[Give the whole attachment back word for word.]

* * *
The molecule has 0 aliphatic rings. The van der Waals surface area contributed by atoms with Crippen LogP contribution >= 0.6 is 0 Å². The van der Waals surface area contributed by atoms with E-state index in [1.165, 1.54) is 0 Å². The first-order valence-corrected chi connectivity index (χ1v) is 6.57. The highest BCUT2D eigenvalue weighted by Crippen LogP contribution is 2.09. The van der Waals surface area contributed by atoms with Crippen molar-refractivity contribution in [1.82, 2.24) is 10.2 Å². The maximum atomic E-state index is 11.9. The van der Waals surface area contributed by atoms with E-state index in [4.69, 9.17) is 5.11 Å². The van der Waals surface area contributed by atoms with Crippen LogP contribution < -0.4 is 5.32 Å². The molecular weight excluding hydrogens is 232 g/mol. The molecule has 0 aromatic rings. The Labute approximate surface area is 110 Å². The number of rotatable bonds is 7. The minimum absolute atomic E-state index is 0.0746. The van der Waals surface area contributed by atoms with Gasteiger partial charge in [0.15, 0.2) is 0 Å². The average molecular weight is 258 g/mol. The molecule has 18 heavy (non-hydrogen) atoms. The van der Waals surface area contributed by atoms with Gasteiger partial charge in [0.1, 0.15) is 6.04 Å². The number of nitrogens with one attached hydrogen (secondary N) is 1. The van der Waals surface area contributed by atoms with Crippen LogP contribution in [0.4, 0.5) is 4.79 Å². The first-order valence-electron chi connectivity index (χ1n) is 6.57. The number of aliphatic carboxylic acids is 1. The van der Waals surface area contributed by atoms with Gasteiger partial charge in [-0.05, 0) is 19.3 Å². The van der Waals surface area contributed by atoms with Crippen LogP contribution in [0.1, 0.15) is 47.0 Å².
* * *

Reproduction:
The molecule has 0 aliphatic rings. The van der Waals surface area contributed by atoms with Crippen LogP contribution >= 0.6 is 0 Å². The van der Waals surface area contributed by atoms with E-state index in [1.165, 1.54) is 0 Å². The first-order valence-corrected chi connectivity index (χ1v) is 6.57. The highest BCUT2D eigenvalue weighted by Crippen LogP contribution is 2.09. The van der Waals surface area contributed by atoms with Crippen molar-refractivity contribution in [1.82, 2.24) is 10.2 Å². The maximum atomic E-state index is 11.9. The van der Waals surface area contributed by atoms with E-state index in [4.69, 9.17) is 5.11 Å². The van der Waals surface area contributed by atoms with Crippen LogP contribution < -0.4 is 5.32 Å². The molecular weight excluding hydrogens is 232 g/mol. The molecule has 0 aromatic rings. The Labute approximate surface area is 110 Å². The number of rotatable bonds is 7. The minimum absolute atomic E-state index is 0.0746. The van der Waals surface area contributed by atoms with Gasteiger partial charge in [0.15, 0.2) is 0 Å². The average molecular weight is 258 g/mol. The molecule has 18 heavy (non-hydrogen) atoms. The van der Waals surface area contributed by atoms with Gasteiger partial charge in [0.1, 0.15) is 6.04 Å². The number of nitrogens with one attached hydrogen (secondary N) is 1. The van der Waals surface area contributed by atoms with Crippen LogP contribution in [0.4, 0.5) is 4.79 Å². The first-order valence-electron chi connectivity index (χ1n) is 6.57. The number of aliphatic carboxylic acids is 1. The van der Waals surface area contributed by atoms with Gasteiger partial charge in [-0.05, 0) is 19.3 Å². The van der Waals surface area contributed by atoms with Crippen LogP contribution in [0.1, 0.15) is 47.0 Å².